As we closed the book on 2013 — a truly remarkable year of OSHA enforcement and regulatory activity — we look to the future, and think about what to expect from OSHA in 2014.  Over the next few weeks, we will roll out what we believe are the 5 most significant OSHA developments to monitor in 2014.

If you are interested in how accurate our past predictions have been, take a look at these articles from December 2011 forecasting five OSHA developments for 2012 and from December 2012 predicting three developments from OSHA in 2013.

Without further ado, here are the 5 OSHA-related developments you should anticipate in 2014, so says the collective wisdom of the national OSHA Practice Group at Epstein Becker & Green:

  1. ...(to be revealed later this week)
  2. Enforcement Focus on Temporary Workers
  3. Hazard Communication Comes Into Focus

December 1, 2013 marked the first key implementation deadline of OSHA’s Hazard Communication standard, which was recently amended to align with the United Nations’ Globally Harmonized System of Classification and Labeling of Chemicals.  The HazCom Standard now requires employers to use a standardized system of labeling chemical containers and a standardized format for Safety Data Sheets (formerly MSDSs).  The December 1st deadline was the point by which employers were required to have trained all employees on the new labeling formats and safety data sheet format.  We expect OSHA to scrutinize employers’ compliance with that training requirement in the coming year, to make sure the roll out of the rest of the new Standard’s requirements proceeds as planned.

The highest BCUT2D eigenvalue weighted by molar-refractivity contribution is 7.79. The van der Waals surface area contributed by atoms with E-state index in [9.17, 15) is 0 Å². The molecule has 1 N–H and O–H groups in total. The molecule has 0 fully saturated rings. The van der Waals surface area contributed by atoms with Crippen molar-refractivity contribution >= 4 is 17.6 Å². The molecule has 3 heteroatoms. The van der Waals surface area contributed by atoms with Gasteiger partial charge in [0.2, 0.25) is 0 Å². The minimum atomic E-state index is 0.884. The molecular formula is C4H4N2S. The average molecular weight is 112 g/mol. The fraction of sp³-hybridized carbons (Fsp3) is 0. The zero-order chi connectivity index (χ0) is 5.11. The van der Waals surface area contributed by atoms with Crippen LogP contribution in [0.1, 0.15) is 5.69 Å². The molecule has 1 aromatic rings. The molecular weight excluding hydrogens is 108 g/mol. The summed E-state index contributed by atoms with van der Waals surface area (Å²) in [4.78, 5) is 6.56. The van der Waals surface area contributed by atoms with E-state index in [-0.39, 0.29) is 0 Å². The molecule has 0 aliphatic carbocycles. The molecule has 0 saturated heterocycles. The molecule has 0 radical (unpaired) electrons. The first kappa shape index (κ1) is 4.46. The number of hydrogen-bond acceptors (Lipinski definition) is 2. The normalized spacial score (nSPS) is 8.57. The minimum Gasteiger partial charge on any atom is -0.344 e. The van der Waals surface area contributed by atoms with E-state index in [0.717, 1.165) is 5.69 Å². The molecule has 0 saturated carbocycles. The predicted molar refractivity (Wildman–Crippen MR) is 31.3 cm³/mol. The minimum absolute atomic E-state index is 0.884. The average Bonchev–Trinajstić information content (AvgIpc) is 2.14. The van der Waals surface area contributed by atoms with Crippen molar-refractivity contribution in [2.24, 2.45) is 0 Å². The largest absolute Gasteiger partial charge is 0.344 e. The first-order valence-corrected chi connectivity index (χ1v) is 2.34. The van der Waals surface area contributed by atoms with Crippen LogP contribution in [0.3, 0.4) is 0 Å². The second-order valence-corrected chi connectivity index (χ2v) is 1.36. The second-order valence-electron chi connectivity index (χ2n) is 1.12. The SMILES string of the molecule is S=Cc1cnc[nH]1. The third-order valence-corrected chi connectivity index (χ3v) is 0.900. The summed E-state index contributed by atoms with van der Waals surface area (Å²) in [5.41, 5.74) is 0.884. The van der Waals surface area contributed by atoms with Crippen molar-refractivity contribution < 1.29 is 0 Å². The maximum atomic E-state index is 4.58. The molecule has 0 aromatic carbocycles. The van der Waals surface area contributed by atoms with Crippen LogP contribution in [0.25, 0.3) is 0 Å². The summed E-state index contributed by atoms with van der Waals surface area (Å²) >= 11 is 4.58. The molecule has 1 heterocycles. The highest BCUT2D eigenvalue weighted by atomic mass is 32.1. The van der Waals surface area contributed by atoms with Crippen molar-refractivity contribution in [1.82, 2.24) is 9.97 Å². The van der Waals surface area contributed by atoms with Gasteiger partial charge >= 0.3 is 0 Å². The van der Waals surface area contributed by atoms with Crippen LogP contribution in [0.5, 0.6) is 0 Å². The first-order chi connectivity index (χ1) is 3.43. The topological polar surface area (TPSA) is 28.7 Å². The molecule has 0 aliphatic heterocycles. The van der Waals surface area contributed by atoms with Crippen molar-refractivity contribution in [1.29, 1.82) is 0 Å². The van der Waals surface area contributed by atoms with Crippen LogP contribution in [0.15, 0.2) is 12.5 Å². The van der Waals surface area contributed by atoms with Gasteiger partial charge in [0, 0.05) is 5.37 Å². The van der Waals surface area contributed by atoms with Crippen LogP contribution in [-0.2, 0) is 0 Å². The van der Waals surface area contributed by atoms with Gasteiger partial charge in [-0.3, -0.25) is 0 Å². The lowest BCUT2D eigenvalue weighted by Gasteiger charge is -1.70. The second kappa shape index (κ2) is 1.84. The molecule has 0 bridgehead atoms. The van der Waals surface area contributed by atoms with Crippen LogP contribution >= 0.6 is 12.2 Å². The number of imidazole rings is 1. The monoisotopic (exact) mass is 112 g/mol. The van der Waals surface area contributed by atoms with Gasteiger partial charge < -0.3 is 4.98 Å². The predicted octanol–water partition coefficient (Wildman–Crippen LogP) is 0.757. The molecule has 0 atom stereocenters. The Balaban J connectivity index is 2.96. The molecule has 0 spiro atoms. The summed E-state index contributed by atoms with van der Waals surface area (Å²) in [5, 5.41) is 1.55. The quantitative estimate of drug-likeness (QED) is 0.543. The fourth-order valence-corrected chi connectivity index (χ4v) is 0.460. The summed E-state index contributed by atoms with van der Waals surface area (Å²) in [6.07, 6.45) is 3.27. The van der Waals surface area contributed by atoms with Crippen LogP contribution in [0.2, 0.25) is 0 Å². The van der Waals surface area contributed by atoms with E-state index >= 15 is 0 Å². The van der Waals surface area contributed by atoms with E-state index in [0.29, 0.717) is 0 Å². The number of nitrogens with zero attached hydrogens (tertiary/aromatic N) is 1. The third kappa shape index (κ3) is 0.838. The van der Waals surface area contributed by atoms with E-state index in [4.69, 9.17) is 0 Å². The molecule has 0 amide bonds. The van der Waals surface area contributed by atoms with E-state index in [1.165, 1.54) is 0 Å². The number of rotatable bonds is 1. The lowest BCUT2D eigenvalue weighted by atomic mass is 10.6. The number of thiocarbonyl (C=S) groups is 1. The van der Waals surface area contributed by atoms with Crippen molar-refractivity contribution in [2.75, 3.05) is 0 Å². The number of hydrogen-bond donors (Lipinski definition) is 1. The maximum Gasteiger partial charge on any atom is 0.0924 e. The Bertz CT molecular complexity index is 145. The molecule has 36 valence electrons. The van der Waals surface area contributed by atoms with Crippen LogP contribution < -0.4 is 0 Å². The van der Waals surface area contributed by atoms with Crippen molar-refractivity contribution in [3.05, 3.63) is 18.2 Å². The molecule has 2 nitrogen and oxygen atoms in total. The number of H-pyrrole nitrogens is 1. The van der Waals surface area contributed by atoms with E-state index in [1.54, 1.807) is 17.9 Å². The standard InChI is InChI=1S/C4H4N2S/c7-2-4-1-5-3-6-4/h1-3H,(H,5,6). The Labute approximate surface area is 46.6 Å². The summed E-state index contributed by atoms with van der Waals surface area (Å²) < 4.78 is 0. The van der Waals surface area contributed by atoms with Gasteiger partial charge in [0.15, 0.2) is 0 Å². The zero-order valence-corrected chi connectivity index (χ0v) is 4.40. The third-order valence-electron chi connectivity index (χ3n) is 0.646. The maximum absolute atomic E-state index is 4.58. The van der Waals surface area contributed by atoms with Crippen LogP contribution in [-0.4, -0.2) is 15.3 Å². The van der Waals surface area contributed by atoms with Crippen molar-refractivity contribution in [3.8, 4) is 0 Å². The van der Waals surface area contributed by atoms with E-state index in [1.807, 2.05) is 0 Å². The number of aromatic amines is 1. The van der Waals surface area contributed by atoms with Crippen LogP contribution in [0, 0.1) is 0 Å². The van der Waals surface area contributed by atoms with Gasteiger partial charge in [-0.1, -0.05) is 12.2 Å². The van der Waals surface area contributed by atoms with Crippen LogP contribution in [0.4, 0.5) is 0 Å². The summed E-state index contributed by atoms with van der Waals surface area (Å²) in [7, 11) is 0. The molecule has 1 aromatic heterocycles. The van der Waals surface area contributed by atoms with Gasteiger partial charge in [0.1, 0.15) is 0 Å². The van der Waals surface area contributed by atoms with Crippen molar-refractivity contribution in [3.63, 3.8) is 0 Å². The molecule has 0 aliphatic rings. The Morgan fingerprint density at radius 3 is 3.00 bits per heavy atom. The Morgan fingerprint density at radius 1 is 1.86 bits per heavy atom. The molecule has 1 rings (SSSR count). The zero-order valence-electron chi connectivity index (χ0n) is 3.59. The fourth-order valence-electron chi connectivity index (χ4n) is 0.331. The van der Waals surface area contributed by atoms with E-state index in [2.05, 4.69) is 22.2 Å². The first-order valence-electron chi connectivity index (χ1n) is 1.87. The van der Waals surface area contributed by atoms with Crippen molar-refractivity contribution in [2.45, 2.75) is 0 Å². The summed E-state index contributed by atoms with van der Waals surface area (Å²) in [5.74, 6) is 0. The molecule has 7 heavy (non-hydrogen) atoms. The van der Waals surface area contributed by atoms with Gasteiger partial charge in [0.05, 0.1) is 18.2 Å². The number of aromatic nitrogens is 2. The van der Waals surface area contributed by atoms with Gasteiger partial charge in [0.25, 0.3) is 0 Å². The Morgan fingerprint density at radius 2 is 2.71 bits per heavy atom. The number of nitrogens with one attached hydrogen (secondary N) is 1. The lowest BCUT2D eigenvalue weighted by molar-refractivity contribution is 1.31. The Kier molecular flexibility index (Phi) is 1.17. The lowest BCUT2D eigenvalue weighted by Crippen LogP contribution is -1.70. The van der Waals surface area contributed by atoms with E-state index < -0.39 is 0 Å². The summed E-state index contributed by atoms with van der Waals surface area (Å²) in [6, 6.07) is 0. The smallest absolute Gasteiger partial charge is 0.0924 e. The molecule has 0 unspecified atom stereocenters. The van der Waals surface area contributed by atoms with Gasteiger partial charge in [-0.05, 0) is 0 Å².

The next major deadline under the HazCom Standard is not until June 1, 2015, by when employers must implement the new labels and SDSs.  That work should start in earnest in 2014 or employers will find themselves behind the eight ball when these requirements kick-in.  During the transition period, chemical importers, distributers, manufacturers and employers may comply with the old HazCom standard, the new HazCom standard, or a combination of both.  Here is a link to an article with additional information about the upcoming deadlines and requirements of OSHA’s updated HazCom/GHS Rule.

  1. New Judges May Change the Outcomes of OSHA Disputes
  2. Heat Illness Will Get More Attention by Cal/OSHA and Private Litigants